The Shattuck Center on Conflict, Negotiation and Recovery brings together policy practitioners, academics, students, and others to come up with new ideas on how to end conflict or speed the recovery from war. Based at the School of Public Policy at Central European University, the center runs open research collaborations aimed at widening the range of people involved in public policy issues around violent conflict and in providing opportunities for students to engage in current problems.

Latest News

NEW PROPERTY LAW IN SYRIA: FOR RECONSTRUCTION OR EVICTION?

November 16, 2018

Article by Abduhalim Albakkor, Aleppo Project Research Intern 

The Syrian crisis is about to enter a new phase with the increasing tension among the conflicting parties shaping the future of the country. The northern province of Idlib awaits a bleak fate, despite the deal that Russia and Turkey brokered; the city will inevitably be destroyed unless the international community stops Assad’s military. Although the armed conflict occupies the spotlight in the media, the war economy and managing the investments in Syria is equally important. Consequently, the relevance of the law to the recent events and changes on the international stage shows Russia’s intention to put an end to the war and to cooperate with neighboring countries to send refugees back to Syria and find a way to solve the situation in Idlib with minimum media coverage. Then Putin declares the end of the Syrian crises, the beginning of the reconstruction of cities and resettlement of Syrians not only from Idlib and neighboring countries but also from the EU.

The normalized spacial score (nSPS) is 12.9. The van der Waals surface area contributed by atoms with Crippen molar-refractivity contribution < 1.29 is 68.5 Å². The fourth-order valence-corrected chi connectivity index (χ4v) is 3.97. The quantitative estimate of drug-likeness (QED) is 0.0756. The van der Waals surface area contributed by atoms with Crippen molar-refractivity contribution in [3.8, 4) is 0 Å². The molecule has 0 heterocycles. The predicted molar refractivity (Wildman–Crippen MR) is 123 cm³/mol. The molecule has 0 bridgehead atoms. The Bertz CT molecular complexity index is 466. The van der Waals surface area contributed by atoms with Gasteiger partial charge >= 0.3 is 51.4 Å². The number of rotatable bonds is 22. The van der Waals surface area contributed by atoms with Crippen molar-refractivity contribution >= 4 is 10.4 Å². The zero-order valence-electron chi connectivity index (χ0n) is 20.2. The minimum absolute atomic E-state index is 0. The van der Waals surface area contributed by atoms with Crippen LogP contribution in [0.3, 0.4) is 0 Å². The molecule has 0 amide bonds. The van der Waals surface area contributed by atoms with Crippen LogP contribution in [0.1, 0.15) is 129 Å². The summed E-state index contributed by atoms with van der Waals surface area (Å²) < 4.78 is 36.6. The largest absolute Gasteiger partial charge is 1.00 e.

FROM REBEL TO REGIME: BARRIERS OF RETURN TO ALEPPO FOR INTERNALLY DISPLACED PEOPLE (IDPS)

November 16, 2018

As of March 2018, 384,425 Aleppians remain internally displaced inside Syria with 62,970 residing in Idlib governorate. This portion in Idlib represents 16.3 percent of Internally Displaced People (IDPs) from Aleppo. The approximately other 83 percent that was displaced by the conflict relocated inside of Aleppo governorate (70 percent) or Ar-Raqqa (13 percent).[1]

This report focuses on the residents of Aleppo that are displaced within rebel-held areas, specifically Idlib governorate. These IDPs face the most difficult barriers to return to their homes in eastern Aleppo, a regime-held area. Their current conditions are insecure with continued violence in the region and little economic security. They live in dire conditions with makeshift and rented houses. They have limited access to healthcare and education facilities for their children. Despite being on Syrian territory only a few kilometers from their home they are not able to return.

Call for Participation: The Lemkin Reunion, 5th Annual Meeting

November 12, 2018

The Lemkin Reunion, 5th Annual Meeting

Call for Participation

Reconstruction in Syria: compensating the victims or consolidating genocide?

Shattuck Center, School of Public Policy, Central European University

March 19 – 20, 2019

Upcoming Events

Tuesday March 19

Tuesday March 19
TBA
1:00pm to 7:30pm
March 19, 2019 to March 20, 2019